Tuesday, April 10, 2007


A.C. Douglas points us to this article, which I didn't see the first time 'round, but wish that I had. It is, indeed, a very nice exploration of Wagner's most (to me, anyway) elusive music-drama: Parsifal. This passage, in particular, I like:

Shall we tread carefully then? Heck no: he didn't. Let's do The Master proud, and declare Parsifal, the "stage-consecration festival drama" that he composed specifically for the theatre he designed at Bayreuth, and the work widely performed throughout the German-speaking world at Easter, to be the most extraordinary single achievement in opera.

Not the greatest opera, note, though it must be a contender for that non-existent honour, along with at least four of his other works. No, the most extraordinary - in its conception, sound, influence and history. Ever since Nietzsche called it "a work of perfidy, of vindictiveness", this opera of redemption, Wagner's "farewell to the world", has been loved and mistrusted in a way that is unique.

That's my idea of really incisive analysis. I might say, though, that the entirety of Der Ring des Nibelungen trumps Parsifal for the "most extraordinary single achievement in opera." Wagner would detest the term "opera" applied to any of his mature works (i.e., post-Rienzi), but I'll beg his forgiveness. Furthermore, the idea that Der Ring is a multiple achievement is attractive, but it is one story with one set of characters. I'll argue that it is a single work, and it is certainly the most monumental achievement ever conceived for the stage - and it might be the single grandest in all of art; however, there are some buildings (San Marco, Hagia Sophia, and Chartres) that might trump it - but that's another debate.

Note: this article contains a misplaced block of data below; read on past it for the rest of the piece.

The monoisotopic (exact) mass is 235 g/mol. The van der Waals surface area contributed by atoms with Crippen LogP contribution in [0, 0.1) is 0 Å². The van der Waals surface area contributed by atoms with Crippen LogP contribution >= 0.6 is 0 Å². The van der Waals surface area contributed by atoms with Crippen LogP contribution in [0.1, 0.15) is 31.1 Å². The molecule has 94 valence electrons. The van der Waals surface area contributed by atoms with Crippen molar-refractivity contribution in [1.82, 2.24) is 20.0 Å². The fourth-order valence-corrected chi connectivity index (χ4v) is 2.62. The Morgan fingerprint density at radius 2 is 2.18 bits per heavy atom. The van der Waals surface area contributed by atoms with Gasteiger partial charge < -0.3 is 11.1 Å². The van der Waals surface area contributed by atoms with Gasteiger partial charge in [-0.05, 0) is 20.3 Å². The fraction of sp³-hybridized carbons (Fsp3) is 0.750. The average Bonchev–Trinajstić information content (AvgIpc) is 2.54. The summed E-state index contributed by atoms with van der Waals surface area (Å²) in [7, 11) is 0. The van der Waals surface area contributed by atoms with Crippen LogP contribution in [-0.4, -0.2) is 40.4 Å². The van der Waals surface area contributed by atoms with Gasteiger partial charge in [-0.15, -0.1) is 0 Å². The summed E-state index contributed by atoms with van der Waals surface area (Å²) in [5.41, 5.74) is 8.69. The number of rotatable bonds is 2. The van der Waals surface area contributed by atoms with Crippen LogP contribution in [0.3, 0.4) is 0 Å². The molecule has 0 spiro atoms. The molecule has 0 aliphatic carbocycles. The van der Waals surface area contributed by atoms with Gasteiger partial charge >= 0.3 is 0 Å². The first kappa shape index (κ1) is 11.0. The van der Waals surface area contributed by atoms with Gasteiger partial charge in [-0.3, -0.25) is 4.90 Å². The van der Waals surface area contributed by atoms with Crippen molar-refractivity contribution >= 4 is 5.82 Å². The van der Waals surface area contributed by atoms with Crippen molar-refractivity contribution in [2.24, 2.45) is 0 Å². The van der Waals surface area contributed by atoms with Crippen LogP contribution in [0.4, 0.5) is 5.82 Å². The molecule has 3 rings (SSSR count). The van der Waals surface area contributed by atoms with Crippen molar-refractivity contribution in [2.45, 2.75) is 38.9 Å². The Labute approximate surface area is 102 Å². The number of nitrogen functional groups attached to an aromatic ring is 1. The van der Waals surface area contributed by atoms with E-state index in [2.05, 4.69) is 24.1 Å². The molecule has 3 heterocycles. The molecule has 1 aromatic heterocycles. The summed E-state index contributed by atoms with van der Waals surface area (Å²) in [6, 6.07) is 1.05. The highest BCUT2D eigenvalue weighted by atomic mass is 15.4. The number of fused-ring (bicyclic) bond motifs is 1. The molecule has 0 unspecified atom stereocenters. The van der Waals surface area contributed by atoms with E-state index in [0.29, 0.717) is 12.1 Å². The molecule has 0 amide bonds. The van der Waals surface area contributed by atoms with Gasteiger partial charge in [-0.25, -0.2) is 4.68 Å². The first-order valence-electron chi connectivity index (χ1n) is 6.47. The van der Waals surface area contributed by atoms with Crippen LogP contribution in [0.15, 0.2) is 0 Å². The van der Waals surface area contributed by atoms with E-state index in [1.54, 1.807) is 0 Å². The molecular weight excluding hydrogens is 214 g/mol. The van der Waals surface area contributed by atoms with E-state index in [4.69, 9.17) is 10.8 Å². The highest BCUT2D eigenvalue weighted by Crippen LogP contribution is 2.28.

Of course, if Wagner had written one - and only one - of his major mature works, he would be considered no less a master. Such was Wagner.

Edit: A.C. Douglas suggests changing "post-Rienzi" to "post-Lohengrin." That's probably correct (in fact, it is correct), but I still see Holländer as the moment when Richard Wagner became "Wagner." So, I'll just append this note and let my readers, such as they are, decide for themselves.


At 11:44 PM, Blogger A.C. Douglas said...

Wagner would detest the term "opera" applied to any of his mature works (i.e., post-Rienzi), Wagner would detest the term "opera" applied to any of his mature works (i.e., post-Rienzi)....

N.B., Post-Lohengrin.

Pedantically yours,


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